Honoring a legend: Columbia High names gym after legendary girls basketball coach

·3 min read

Bobby Young didn’t want Friday’s festivities to be about him, but those around the Columbia High program wanted to sure the former coach got his just due.

Hundreds of people, including former players, community members, state representatives and other dignitaries came out to honor former the Columbia High girls basketball coaching legend. The school renamed its gymnasium Bobby R. Young Gymnasium during halftime of the Capitals’ game against Batesburg-Leesville.

“This night is not for me. It is for the players,” Young said. “I did not win one championship, did not win one tournament, I did not shoot, I didn’t rebound, didn’t make a pass. The players did. This should be their night. But as I said a few minutes ago, I will take it.”

Former Columbia High girls basketball coach Bobby Young receives a comemmorative letterman’s jacket as the school named the gymnasium in his honor on Jan. 28, 2022.
Former Columbia High girls basketball coach Bobby Young receives a comemmorative letterman’s jacket as the school named the gymnasium in his honor on Jan. 28, 2022.

Young called Friday night like a “family reunion” as he was able to mingle and interact with so many that he touched in his 38 years of coaching. The school presented him with a lettermen’s jacket with his name and state championships he won on it.

Young won 641 games and built the Columbia High girls basketball program into a powerhouse before retiring in 2020. His teams won five state championships and appeared in three other title games. He had one stretch in which his teams won more than 20 games for 20 consecutive seasons.

Before the unveiling, a ceremony was held in which former players, state representatives, pastors paid tributes through videos or speeches to honor Young, who coached at the school for 38 years before retiring in 2020. Some of Young’s former players brought their old Columbia basketball jerseys and took pictures in them with their former coach.

Former Lee Central girls basketball coach Dorothy Fortune was in attendance and posed for a photo. The two combined to win more than 1,400 games in their coaching career.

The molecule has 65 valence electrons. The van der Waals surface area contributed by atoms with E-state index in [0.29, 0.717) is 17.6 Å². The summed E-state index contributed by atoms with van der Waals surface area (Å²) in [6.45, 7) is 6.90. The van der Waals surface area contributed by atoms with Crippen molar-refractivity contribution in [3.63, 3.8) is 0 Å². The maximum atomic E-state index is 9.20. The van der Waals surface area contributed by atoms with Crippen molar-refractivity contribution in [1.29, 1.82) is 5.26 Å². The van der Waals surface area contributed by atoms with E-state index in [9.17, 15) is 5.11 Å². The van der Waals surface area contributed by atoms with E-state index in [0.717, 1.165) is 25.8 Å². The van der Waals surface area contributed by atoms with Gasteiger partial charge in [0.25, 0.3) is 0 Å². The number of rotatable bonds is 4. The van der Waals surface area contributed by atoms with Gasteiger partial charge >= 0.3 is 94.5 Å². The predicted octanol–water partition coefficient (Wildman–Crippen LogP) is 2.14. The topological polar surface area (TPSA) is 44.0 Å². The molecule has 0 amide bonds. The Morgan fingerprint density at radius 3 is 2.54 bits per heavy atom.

Former North Carolina women’s basketball coach Sylvia Hatchell and NBC “Today Show” host Craig Melvin, a Columbia High grad, also sent video tributes.

“I would say it is an honor quite frankly long overdue but certainly well deserved,” Melvin said during his video. “The place that coach Bobby Young helped put on the map should bear his name. I don’t think you fully realize or appreciate the sheer number of young people that you influenced in a positive way. You weren’t just a teacher, you weren’t just one of the best girls basketball coaches. You shaped and molded countless young minds.”

One of those he had an impact on was Tawanya Herbert, who was Young’s first Division I signee and played at Iowa State. Herbert was the master of ceremonies on Friday and reflected on the importance of Young in her life.

Herbert said still takes lessons she learned from Young and still applies them to her life.

“Always push and press forward. That is one of the things that I have taken in life. I have been knocked down a few times but always persist and do your best,” Herbert said. “... He impacted so many people and it does my heart so good to see everyone. I have seen people who played before me and played after. The legacy that coach has left is amazing.”

That legacy won’t be forgotten and will have a permanent place on campus with his name etched on the wall above midcourt behind the benches.

“As long as people come back and see that name, it will bring back fond memories,” Young said. “Oftentimes, when people get old and they retire, people forget them. But to have your name on a building, it really keeps the legacy going.”

Former Columbia High girls basketball coach Bobby Young looks on Friday as the school named the gymnasium in his honor on Jan. 28, 2022.
Former Columbia High girls basketball coach Bobby Young looks on Friday as the school named the gymnasium in his honor on Jan. 28, 2022.
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